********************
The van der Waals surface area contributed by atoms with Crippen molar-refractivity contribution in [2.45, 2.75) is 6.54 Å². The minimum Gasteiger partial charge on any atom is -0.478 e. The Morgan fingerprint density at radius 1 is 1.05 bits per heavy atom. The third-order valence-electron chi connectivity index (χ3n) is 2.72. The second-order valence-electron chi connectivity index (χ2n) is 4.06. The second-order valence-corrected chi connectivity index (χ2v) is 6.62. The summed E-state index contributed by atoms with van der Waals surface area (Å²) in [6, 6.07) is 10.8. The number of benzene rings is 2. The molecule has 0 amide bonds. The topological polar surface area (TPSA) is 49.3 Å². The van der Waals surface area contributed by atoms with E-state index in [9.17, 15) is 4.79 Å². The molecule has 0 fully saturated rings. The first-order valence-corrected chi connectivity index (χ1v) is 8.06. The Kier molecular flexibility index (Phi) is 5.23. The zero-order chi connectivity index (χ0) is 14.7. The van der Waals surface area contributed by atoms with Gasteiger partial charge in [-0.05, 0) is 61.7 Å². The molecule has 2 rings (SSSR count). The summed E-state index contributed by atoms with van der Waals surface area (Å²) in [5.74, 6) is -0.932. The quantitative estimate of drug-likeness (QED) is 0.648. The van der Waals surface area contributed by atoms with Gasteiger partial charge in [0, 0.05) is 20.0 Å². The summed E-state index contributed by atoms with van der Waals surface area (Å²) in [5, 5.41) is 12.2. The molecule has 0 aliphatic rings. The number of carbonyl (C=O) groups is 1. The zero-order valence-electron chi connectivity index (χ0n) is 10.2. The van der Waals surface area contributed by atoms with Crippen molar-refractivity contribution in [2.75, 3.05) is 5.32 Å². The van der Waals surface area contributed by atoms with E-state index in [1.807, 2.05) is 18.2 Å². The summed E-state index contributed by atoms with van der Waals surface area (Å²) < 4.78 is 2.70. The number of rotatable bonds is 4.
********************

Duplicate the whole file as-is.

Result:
The van der Waals surface area contributed by atoms with Crippen molar-refractivity contribution in [2.45, 2.75) is 6.54 Å². The minimum Gasteiger partial charge on any atom is -0.478 e. The Morgan fingerprint density at radius 1 is 1.05 bits per heavy atom. The third-order valence-electron chi connectivity index (χ3n) is 2.72. The second-order valence-electron chi connectivity index (χ2n) is 4.06. The second-order valence-corrected chi connectivity index (χ2v) is 6.62. The summed E-state index contributed by atoms with van der Waals surface area (Å²) in [6, 6.07) is 10.8. The number of benzene rings is 2. The molecule has 0 amide bonds. The topological polar surface area (TPSA) is 49.3 Å². The van der Waals surface area contributed by atoms with E-state index in [9.17, 15) is 4.79 Å². The molecule has 0 fully saturated rings. The first-order valence-corrected chi connectivity index (χ1v) is 8.06. The Kier molecular flexibility index (Phi) is 5.23. The zero-order chi connectivity index (χ0) is 14.7. The van der Waals surface area contributed by atoms with Gasteiger partial charge in [-0.05, 0) is 61.7 Å². The molecule has 2 rings (SSSR count). The summed E-state index contributed by atoms with van der Waals surface area (Å²) in [5.74, 6) is -0.932. The quantitative estimate of drug-likeness (QED) is 0.648. The van der Waals surface area contributed by atoms with Gasteiger partial charge in [0, 0.05) is 20.0 Å². The summed E-state index contributed by atoms with van der Waals surface area (Å²) in [5, 5.41) is 12.2. The molecule has 0 aliphatic rings. The number of carbonyl (C=O) groups is 1. The zero-order valence-electron chi connectivity index (χ0n) is 10.2. The van der Waals surface area contributed by atoms with Crippen molar-refractivity contribution in [2.75, 3.05) is 5.32 Å². The van der Waals surface area contributed by atoms with E-state index in [1.807, 2.05) is 18.2 Å². The summed E-state index contributed by atoms with van der Waals surface area (Å²) < 4.78 is 2.70. The number of rotatable bonds is 4.